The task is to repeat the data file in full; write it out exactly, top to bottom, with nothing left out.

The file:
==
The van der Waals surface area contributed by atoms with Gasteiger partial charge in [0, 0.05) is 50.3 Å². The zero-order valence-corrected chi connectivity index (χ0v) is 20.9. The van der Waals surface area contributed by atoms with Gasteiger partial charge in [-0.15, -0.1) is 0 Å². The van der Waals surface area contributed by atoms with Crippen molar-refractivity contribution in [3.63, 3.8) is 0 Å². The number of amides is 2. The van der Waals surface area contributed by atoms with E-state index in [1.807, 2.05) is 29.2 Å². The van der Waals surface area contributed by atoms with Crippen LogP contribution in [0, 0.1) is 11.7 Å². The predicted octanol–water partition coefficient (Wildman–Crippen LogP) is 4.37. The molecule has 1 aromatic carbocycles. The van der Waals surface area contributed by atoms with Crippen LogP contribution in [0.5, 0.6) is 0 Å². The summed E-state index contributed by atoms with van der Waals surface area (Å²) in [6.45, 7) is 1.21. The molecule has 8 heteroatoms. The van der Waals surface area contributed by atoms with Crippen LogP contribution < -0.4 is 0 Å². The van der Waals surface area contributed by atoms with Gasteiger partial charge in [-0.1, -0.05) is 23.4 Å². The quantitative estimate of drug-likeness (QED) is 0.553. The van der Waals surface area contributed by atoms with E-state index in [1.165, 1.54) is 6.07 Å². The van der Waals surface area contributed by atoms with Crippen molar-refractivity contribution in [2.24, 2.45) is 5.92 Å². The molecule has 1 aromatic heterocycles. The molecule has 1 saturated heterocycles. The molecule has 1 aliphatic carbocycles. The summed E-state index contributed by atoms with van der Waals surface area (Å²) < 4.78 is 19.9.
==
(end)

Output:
The van der Waals surface area contributed by atoms with Gasteiger partial charge in [0, 0.05) is 50.3 Å². The zero-order valence-corrected chi connectivity index (χ0v) is 20.9. The van der Waals surface area contributed by atoms with Gasteiger partial charge in [-0.15, -0.1) is 0 Å². The van der Waals surface area contributed by atoms with Crippen molar-refractivity contribution in [3.63, 3.8) is 0 Å². The number of amides is 2. The van der Waals surface area contributed by atoms with E-state index in [1.807, 2.05) is 29.2 Å². The van der Waals surface area contributed by atoms with Crippen LogP contribution in [0, 0.1) is 11.7 Å². The predicted octanol–water partition coefficient (Wildman–Crippen LogP) is 4.37. The molecule has 1 aromatic carbocycles. The van der Waals surface area contributed by atoms with Crippen LogP contribution in [0.5, 0.6) is 0 Å². The summed E-state index contributed by atoms with van der Waals surface area (Å²) in [6.45, 7) is 1.21. The molecule has 8 heteroatoms. The van der Waals surface area contributed by atoms with Crippen LogP contribution < -0.4 is 0 Å². The van der Waals surface area contributed by atoms with Gasteiger partial charge in [-0.1, -0.05) is 23.4 Å². The quantitative estimate of drug-likeness (QED) is 0.553. The van der Waals surface area contributed by atoms with E-state index in [1.165, 1.54) is 6.07 Å². The van der Waals surface area contributed by atoms with Crippen molar-refractivity contribution in [2.24, 2.45) is 5.92 Å². The molecule has 1 aromatic heterocycles. The molecule has 1 saturated heterocycles. The molecule has 1 aliphatic carbocycles. The summed E-state index contributed by atoms with van der Waals surface area (Å²) < 4.78 is 19.9.